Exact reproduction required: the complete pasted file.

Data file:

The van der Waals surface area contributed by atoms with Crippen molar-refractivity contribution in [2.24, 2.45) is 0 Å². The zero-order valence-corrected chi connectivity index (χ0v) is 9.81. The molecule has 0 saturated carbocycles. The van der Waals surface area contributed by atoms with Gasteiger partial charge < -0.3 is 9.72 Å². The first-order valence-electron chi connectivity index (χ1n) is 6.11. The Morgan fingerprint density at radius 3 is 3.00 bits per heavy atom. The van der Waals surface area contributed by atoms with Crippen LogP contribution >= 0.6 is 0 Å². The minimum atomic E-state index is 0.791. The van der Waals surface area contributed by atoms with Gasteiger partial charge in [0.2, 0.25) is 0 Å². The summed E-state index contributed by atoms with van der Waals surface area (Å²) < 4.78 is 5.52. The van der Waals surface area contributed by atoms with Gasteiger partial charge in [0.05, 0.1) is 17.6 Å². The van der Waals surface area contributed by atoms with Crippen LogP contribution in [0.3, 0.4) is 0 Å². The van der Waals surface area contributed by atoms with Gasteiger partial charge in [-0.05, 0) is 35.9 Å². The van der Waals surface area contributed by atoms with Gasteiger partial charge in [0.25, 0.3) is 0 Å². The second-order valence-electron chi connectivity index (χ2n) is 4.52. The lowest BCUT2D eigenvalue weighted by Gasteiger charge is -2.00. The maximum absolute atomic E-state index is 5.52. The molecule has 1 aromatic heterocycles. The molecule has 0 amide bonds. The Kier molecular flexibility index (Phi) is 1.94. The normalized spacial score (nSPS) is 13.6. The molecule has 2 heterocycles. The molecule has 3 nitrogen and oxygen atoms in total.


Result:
The van der Waals surface area contributed by atoms with Crippen molar-refractivity contribution in [2.24, 2.45) is 0 Å². The zero-order valence-corrected chi connectivity index (χ0v) is 9.81. The molecule has 0 saturated carbocycles. The van der Waals surface area contributed by atoms with Gasteiger partial charge < -0.3 is 9.72 Å². The first-order valence-electron chi connectivity index (χ1n) is 6.11. The Morgan fingerprint density at radius 3 is 3.00 bits per heavy atom. The van der Waals surface area contributed by atoms with Crippen LogP contribution >= 0.6 is 0 Å². The minimum atomic E-state index is 0.791. The van der Waals surface area contributed by atoms with Gasteiger partial charge in [0.2, 0.25) is 0 Å². The summed E-state index contributed by atoms with van der Waals surface area (Å²) < 4.78 is 5.52. The van der Waals surface area contributed by atoms with Gasteiger partial charge in [0.05, 0.1) is 17.6 Å². The van der Waals surface area contributed by atoms with Crippen LogP contribution in [0.3, 0.4) is 0 Å². The van der Waals surface area contributed by atoms with Gasteiger partial charge in [-0.05, 0) is 35.9 Å². The van der Waals surface area contributed by atoms with Gasteiger partial charge in [0.25, 0.3) is 0 Å². The second-order valence-electron chi connectivity index (χ2n) is 4.52. The lowest BCUT2D eigenvalue weighted by Gasteiger charge is -2.00. The maximum absolute atomic E-state index is 5.52. The molecule has 1 aromatic heterocycles. The molecule has 0 amide bonds. The Kier molecular flexibility index (Phi) is 1.94. The normalized spacial score (nSPS) is 13.6. The molecule has 2 heterocycles. The molecule has 3 nitrogen and oxygen atoms in total.